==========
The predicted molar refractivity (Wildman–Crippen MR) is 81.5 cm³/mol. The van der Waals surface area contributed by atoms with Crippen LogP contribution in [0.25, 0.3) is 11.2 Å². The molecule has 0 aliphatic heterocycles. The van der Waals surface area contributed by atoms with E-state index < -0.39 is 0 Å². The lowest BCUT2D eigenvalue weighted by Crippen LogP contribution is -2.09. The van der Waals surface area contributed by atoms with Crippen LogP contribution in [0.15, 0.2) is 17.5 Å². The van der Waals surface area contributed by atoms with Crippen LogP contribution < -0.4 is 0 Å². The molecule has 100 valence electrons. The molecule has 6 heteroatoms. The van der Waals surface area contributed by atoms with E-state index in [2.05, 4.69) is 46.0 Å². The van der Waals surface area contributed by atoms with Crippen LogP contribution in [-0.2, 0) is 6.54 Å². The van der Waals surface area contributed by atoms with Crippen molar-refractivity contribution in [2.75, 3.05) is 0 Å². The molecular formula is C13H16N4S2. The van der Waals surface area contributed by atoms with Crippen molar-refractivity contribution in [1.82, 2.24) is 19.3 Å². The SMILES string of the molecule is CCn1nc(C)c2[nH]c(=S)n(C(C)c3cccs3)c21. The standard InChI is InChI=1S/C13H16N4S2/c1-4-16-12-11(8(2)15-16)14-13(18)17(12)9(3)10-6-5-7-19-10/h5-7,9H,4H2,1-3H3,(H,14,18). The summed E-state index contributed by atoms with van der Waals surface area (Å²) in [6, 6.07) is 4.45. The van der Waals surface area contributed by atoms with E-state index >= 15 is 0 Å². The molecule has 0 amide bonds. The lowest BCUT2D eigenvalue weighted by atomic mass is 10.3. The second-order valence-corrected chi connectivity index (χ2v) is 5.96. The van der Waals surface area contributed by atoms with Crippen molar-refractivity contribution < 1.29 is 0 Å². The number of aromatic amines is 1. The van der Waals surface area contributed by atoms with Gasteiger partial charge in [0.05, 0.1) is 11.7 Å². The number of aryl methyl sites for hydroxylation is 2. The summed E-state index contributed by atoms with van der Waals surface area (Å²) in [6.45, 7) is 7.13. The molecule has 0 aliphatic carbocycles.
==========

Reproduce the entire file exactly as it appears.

The predicted molar refractivity (Wildman–Crippen MR) is 81.5 cm³/mol. The van der Waals surface area contributed by atoms with Crippen LogP contribution in [0.25, 0.3) is 11.2 Å². The molecule has 0 aliphatic heterocycles. The van der Waals surface area contributed by atoms with E-state index < -0.39 is 0 Å². The lowest BCUT2D eigenvalue weighted by Crippen LogP contribution is -2.09. The van der Waals surface area contributed by atoms with Crippen LogP contribution in [0.15, 0.2) is 17.5 Å². The van der Waals surface area contributed by atoms with Crippen LogP contribution < -0.4 is 0 Å². The molecule has 100 valence electrons. The molecule has 6 heteroatoms. The van der Waals surface area contributed by atoms with E-state index in [2.05, 4.69) is 46.0 Å². The van der Waals surface area contributed by atoms with Crippen LogP contribution in [-0.2, 0) is 6.54 Å². The van der Waals surface area contributed by atoms with Crippen molar-refractivity contribution in [2.75, 3.05) is 0 Å². The molecular formula is C13H16N4S2. The van der Waals surface area contributed by atoms with Crippen molar-refractivity contribution in [1.82, 2.24) is 19.3 Å². The SMILES string of the molecule is CCn1nc(C)c2[nH]c(=S)n(C(C)c3cccs3)c21. The standard InChI is InChI=1S/C13H16N4S2/c1-4-16-12-11(8(2)15-16)14-13(18)17(12)9(3)10-6-5-7-19-10/h5-7,9H,4H2,1-3H3,(H,14,18). The summed E-state index contributed by atoms with van der Waals surface area (Å²) in [6, 6.07) is 4.45. The van der Waals surface area contributed by atoms with E-state index >= 15 is 0 Å². The molecule has 0 amide bonds. The lowest BCUT2D eigenvalue weighted by atomic mass is 10.3. The second-order valence-corrected chi connectivity index (χ2v) is 5.96. The van der Waals surface area contributed by atoms with Crippen molar-refractivity contribution < 1.29 is 0 Å². The number of aromatic amines is 1. The van der Waals surface area contributed by atoms with Gasteiger partial charge in [0.05, 0.1) is 11.7 Å². The number of aryl methyl sites for hydroxylation is 2. The summed E-state index contributed by atoms with van der Waals surface area (Å²) in [6.45, 7) is 7.13. The molecule has 0 aliphatic carbocycles.